Chilean Lithium Prices Decline Even as Demand Soars
(Bloomberg) -- Lithium export prices from the world’s second-largest producing nation fell in the first quarter, marking the first decline for the mineral that is key to electric vehicle batteries since at least 2014.
Chile exported lithium carbonate at an average price of $12,183 per ton, 0.9 percent down from the same period a year earlier, according to data from Chilean customs compiled by Bloomberg. Prices have soared 167 percent in the past five years.
The South American nation holds the world’s largest lithium reserves, the lightest metal on the periodic table and a key component in the manufacture of rechargeable batteries that power electric cars. Demand for lithium is expected to soar from 300,000 tons per year in 2018 to 850,000 tons in 2025, according to estimates from Bloomberg NEF. Chilean lithium is mined by the world’s two top producers, Albemarle Corp and Soc. Quimica y Minera de Chile SA, both of which have large operations on the northern Atacama salt flat.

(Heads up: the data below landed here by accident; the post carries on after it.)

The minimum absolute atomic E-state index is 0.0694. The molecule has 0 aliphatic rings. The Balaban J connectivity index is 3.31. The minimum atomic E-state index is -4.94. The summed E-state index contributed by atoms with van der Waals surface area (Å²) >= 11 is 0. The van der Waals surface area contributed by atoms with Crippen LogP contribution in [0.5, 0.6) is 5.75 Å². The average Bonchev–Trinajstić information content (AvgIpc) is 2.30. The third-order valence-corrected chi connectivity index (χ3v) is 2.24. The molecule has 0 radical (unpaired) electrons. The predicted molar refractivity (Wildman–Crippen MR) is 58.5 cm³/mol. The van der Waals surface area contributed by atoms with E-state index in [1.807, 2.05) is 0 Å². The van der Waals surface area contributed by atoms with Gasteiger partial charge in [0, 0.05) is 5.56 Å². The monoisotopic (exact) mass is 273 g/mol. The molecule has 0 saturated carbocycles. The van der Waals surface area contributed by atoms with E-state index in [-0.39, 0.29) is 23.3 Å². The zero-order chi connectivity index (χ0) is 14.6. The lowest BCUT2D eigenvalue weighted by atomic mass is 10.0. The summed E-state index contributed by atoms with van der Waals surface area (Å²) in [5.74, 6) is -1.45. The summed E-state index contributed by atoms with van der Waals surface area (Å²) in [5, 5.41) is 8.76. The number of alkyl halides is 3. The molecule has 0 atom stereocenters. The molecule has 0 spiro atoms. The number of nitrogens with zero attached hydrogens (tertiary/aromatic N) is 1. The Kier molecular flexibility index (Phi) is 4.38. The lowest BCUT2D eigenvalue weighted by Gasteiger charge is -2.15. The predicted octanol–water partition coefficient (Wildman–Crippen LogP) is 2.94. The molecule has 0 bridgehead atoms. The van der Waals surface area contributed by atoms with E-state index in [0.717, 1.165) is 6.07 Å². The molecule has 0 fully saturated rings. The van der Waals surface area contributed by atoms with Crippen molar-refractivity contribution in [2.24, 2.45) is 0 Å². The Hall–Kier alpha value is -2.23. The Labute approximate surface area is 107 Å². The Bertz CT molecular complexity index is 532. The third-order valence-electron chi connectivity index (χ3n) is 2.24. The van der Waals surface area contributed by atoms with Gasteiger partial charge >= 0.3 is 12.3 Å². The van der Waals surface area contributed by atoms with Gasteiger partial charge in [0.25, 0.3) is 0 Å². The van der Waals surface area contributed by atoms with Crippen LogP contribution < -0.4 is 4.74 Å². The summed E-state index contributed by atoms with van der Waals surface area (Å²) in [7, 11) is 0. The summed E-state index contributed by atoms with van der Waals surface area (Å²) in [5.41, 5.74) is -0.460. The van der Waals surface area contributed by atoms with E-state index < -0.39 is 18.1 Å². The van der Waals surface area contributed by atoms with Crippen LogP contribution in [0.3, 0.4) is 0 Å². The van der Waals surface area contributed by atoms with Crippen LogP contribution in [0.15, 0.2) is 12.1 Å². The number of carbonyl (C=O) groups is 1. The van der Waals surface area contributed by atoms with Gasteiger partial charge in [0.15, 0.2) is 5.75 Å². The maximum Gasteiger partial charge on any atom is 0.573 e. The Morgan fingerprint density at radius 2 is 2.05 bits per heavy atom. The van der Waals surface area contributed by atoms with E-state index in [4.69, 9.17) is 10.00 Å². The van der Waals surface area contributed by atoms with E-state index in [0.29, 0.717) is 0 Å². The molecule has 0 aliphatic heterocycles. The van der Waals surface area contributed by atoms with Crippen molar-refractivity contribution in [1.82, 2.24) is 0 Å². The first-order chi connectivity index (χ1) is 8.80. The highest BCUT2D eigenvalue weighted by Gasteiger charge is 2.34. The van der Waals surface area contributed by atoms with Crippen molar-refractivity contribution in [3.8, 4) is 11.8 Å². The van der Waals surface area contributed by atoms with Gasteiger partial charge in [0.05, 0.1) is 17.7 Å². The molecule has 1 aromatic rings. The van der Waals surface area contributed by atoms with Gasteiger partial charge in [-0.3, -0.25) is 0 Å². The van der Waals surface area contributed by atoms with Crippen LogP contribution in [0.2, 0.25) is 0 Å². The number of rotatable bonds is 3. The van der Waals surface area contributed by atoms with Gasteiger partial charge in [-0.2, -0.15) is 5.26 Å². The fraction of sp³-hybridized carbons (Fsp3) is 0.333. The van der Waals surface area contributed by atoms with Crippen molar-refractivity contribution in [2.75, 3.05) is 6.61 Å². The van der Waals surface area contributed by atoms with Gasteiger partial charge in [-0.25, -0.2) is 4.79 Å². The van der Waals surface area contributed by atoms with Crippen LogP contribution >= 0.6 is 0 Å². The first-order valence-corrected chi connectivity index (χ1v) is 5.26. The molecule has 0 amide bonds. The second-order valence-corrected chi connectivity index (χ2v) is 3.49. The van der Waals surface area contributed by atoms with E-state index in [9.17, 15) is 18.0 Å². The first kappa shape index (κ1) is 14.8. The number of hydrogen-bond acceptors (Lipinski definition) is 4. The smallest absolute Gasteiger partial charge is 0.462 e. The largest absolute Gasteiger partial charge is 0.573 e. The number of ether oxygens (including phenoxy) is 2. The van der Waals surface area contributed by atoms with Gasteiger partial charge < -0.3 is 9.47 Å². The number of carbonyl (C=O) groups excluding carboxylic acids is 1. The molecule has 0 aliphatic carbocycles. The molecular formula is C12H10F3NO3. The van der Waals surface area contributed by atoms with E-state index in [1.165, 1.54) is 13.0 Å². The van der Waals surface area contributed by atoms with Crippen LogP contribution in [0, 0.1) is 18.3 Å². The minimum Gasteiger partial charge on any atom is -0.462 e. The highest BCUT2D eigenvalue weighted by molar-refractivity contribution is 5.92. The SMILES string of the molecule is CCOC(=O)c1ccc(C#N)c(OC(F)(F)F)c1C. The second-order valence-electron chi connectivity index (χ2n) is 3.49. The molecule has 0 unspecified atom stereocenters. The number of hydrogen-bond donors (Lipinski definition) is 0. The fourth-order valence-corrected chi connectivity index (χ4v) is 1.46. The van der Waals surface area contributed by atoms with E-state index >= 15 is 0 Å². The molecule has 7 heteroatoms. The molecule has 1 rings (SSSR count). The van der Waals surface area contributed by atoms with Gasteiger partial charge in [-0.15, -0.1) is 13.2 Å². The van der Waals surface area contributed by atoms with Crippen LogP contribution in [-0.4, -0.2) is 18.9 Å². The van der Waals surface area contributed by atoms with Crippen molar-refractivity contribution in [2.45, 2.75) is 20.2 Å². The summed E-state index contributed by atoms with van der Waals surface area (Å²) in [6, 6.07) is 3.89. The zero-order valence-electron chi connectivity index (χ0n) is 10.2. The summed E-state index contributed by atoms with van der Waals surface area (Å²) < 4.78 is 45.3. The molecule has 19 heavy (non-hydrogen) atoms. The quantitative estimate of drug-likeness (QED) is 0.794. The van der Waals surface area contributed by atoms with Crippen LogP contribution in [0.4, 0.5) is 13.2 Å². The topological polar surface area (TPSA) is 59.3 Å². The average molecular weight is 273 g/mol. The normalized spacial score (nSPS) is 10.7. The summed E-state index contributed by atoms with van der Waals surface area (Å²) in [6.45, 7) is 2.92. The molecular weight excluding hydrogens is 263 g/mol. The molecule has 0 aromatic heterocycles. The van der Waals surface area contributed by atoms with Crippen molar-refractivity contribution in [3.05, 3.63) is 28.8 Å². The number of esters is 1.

Export volumes recovered in March following a decline in February, when heavy rains hit Chile’s north, forcing some copper mines in the area to halt operations. Albemarle and SQM, which will report first-quarter results this month, said at the time that the extreme weather event wouldn’t impact their overall production for the year.
Lithium prices also recovered in March, climbing to $11,707 per ton from the lowest in 15 months in February.
Central bank figures released on Tuesday show lithium carbonate exports declined to $49 million in April, from $83 million the previous month. The central bank does not release volume or price data.
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